Tuesday 23 August 2016

How To Keep Fit At Your Desk

   I'm a writer, a gamer, a blogger, and I run an online handmade jewellery shop - all this means that I spend a lot of my time sitting down at computer screens. It's true that I never skip my workout - I'm actually more obsessive than I am dedicated, exercising five mornings a week for about an hour and always getting in a good balance of resistance training and cardio. Trouble is, after that, I'm a potato. All my morning mobility kind of goes out the window when it's 'balanced out' by parking my bum in a chair for hours on end, and that's not good, nevermind how bad it is for your posture if you're slumped over a keyboard for most of that time.
   But it's so hard to get more movement in when you have so much to do, your day just gets gobbled up by chores and work, and when you do have free time you would rather spend it doing something enjoyable. Most of my day is spent writing, proofing and reading my book, and when I'm not doing that I'm filling orders or working on one of my two blogs (yes, The Wyvern's Tail is still active, and it consists mostly now of creative writing for the sake of practise and publicity). When I give myself a break, I usually turn towards games. I've been particularly absorbed in World of Warcraft lately - with the next expansion only a week away, the in-game pre-launch event has been pretty exciting. But that's computer, computer, laptop, computer, and while a standing desk is always an option, if you're using it for long periods of time your feet will drop off. Not really, but you get me.

   Fortunately, fitness instructors recognise this, too, and are addressing it in two ways: first, with short but effective HIIT workouts for those able to find thirty minutes to spare three times a week, and secondly, by providing workouts you can do at your desk at work, or on your sofa when you're chilling at home with a cup of coffee.
   I review countless workout DVDs on the blog, so the short but effective workouts can be found in my Fitness archive, but today I'm focusing on the latter by providing three very different and very free resources for your office chair convenience:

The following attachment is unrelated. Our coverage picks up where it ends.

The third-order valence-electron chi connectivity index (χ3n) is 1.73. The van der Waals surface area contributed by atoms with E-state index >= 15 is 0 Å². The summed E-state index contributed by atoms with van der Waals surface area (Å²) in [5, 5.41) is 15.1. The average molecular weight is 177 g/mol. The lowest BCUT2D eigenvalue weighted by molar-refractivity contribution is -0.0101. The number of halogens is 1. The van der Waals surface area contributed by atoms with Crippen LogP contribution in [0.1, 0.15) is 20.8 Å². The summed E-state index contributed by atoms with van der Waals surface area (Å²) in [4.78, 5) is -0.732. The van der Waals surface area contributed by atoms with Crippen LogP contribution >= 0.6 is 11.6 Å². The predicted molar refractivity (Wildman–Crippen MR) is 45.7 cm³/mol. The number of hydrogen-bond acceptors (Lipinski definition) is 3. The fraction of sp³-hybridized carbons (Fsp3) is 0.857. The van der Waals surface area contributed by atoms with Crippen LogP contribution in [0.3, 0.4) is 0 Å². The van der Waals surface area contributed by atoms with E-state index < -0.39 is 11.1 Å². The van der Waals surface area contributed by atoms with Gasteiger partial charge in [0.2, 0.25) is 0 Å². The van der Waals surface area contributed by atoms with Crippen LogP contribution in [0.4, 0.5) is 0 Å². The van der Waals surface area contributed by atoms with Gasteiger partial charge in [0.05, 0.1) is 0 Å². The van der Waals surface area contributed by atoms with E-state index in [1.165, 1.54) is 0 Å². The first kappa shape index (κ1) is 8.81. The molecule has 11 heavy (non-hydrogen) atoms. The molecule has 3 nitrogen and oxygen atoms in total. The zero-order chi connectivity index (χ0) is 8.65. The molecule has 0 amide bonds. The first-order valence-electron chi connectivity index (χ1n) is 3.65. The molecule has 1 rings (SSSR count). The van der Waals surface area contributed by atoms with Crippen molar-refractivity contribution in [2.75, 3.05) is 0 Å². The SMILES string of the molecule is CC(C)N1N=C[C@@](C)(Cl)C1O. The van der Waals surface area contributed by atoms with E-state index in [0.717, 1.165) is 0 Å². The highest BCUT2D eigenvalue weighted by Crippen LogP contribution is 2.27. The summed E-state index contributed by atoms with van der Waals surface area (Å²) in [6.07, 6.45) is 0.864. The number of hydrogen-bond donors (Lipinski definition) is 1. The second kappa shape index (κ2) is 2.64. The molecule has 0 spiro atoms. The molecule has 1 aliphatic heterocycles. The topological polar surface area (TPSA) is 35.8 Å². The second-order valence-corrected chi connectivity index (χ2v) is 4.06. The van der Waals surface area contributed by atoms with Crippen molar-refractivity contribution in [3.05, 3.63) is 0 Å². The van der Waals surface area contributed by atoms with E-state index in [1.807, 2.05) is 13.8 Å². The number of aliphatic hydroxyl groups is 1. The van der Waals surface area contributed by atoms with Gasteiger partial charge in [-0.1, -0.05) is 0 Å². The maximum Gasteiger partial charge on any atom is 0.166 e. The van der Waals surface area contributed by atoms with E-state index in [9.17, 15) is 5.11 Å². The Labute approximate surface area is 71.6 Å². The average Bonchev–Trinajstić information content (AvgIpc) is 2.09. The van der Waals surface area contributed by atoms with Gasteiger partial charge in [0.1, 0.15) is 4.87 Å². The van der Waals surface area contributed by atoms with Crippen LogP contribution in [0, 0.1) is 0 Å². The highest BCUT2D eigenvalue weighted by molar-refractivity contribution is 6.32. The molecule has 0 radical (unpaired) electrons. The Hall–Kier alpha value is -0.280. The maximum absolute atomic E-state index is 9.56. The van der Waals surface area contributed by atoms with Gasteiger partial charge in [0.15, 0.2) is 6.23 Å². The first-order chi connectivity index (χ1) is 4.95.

Desk yoga - it is what it sounds like. Yoga poses you do at your desk. I've done it before, a few months ago, and I was surpised by how good it was. The deep breathing and holding the poses can help release stress on the spot, ideal for work, as well as help loosen tight muscles from poor posture all day. It doesn't take long to do, you can set an alarm on your computer to go off every hour or 30 minutes, then spend 5 minutes doing the poses. Furniture at Work has put together the below infographic in collaboration a top fitness instructor which includes a desk yoga sequence - you can try it out right now!
   Pilates is another option - a lot of it can be done seated, and is better resistance than you'd expect. Blogilates is an amazing free resource for pilates, complete with printable workouts and videos presented by the most wonderful Cassey Ho, whose pilates workout book, Hot Body Year Round, I reviewed last year (and I'm planning on trying her PIIT28 workout series in October).
   The 'Sofa Collection' is a series of workouts from another of my absolute favourite resources, Darebee - I've used their Hero's Journey roleplay workout and a number of their game-inspired visual workouts this year. Like desk yoga, these are workouts you can do at home on your sofa, minimal space and no kit required! Some are upper-body focused, others lower-body, and there are a few cardio routines, too.

   All of these workouts are so amazingly convenient, you can do them this very moment, and 'no time' really is no excuse. These are great workouts to do during loading screens or a lull at work, so bookmark the links, or bookmark this post, and try them out the next time you're at work or your game is on a loading screen - those Witcher screens last for half an hour! (They don't really, but they might as well - anyone who's played it knows exactly what I mean!)
   It's also a good alternative if you don't want to draw attention to yourself at work by getting up and wandering around, though walking about for a few minutes every half hour is another good option, or if you have nowhere to take a safe 10 minute stroll before and after every meal or during every break (a ten minute walk before and after a meal, or a twenty minute walk before or after, would provide you with 60 minutes of light exercise every day).

   Have you tried anything like this? Or do you have a clever way of 'sneaking' more exercise into your busy days?


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